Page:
The sexist comment about Bachmann (about whom many other more legitimate things could be said) should not be condoned. But is it really sensible to self-censor on Twitter? Or necessary?

Coaxing university leaders into the social media

August 31, 2011

I spent yesterday at the annual conference of CASE Europe – the Council for Advancement and Support of Education. I was invited to take part in a panel discussion on blogging and tweeting by university heads. That, I might say, is a space I am used to being in on my own. When I was in Ireland I was, as far as I ever discovered, the only blogging and tweeting university president, and I am now the only university principal in Scotland doing so. There are some in England (including one of my fellow panelists yesterday), and there are by now a good few in America, but none in Scotland apart from me, and I think none at all now in Ireland.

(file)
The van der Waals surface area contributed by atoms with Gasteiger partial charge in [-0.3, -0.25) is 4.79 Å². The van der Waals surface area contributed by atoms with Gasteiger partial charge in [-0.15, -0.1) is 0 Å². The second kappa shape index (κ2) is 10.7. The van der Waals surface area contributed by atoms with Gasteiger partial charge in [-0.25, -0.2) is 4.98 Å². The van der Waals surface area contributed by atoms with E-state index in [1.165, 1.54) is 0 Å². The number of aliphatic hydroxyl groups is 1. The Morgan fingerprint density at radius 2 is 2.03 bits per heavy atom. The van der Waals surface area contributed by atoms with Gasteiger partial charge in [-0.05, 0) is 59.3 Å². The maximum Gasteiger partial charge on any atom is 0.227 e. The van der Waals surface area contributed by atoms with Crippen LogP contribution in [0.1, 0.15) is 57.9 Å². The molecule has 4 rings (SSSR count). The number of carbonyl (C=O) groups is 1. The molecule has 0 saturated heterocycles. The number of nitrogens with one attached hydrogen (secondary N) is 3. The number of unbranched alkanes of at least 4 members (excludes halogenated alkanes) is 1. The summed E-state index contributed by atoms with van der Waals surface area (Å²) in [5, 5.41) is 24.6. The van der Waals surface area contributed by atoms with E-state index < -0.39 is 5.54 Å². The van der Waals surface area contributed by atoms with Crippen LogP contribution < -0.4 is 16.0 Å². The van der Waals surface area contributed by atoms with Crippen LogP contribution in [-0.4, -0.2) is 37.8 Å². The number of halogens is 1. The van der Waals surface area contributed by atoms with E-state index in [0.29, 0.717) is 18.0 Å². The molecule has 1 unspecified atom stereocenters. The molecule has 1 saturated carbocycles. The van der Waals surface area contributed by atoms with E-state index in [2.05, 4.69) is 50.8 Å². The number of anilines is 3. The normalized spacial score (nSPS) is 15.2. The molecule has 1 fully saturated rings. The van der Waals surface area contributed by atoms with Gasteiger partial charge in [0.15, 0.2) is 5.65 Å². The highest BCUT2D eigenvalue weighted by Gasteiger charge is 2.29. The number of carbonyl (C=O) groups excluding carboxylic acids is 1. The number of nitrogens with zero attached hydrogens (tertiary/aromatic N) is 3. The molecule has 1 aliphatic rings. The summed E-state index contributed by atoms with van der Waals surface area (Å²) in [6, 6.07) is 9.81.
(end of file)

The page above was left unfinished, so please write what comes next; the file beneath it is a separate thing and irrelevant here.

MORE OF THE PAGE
In the course of the discussion one of my fellow panelists (not the university head) suggested that it was enough for a university head to come to understand the potential of social networking; they didn’t need to grasp the techniques in any detail or become active themselves. However to be frank, I am not sure about this. Universities are in the business of communicating, whether through teaching or through research, and it seems curious to me to suggest that presidents or principals – or for that matter lecturers – should be able to stay away from today’s channels of popular communication. We really should not be quite as other-worldly as that. Universities are not historical theme parks; they need to engage with contemporary society.

It is my view, therefore, that university heads should dip their toes into this particular water, and should try out forms of communication that will make them seem less remote to others. And we should welcome their efforts when they do.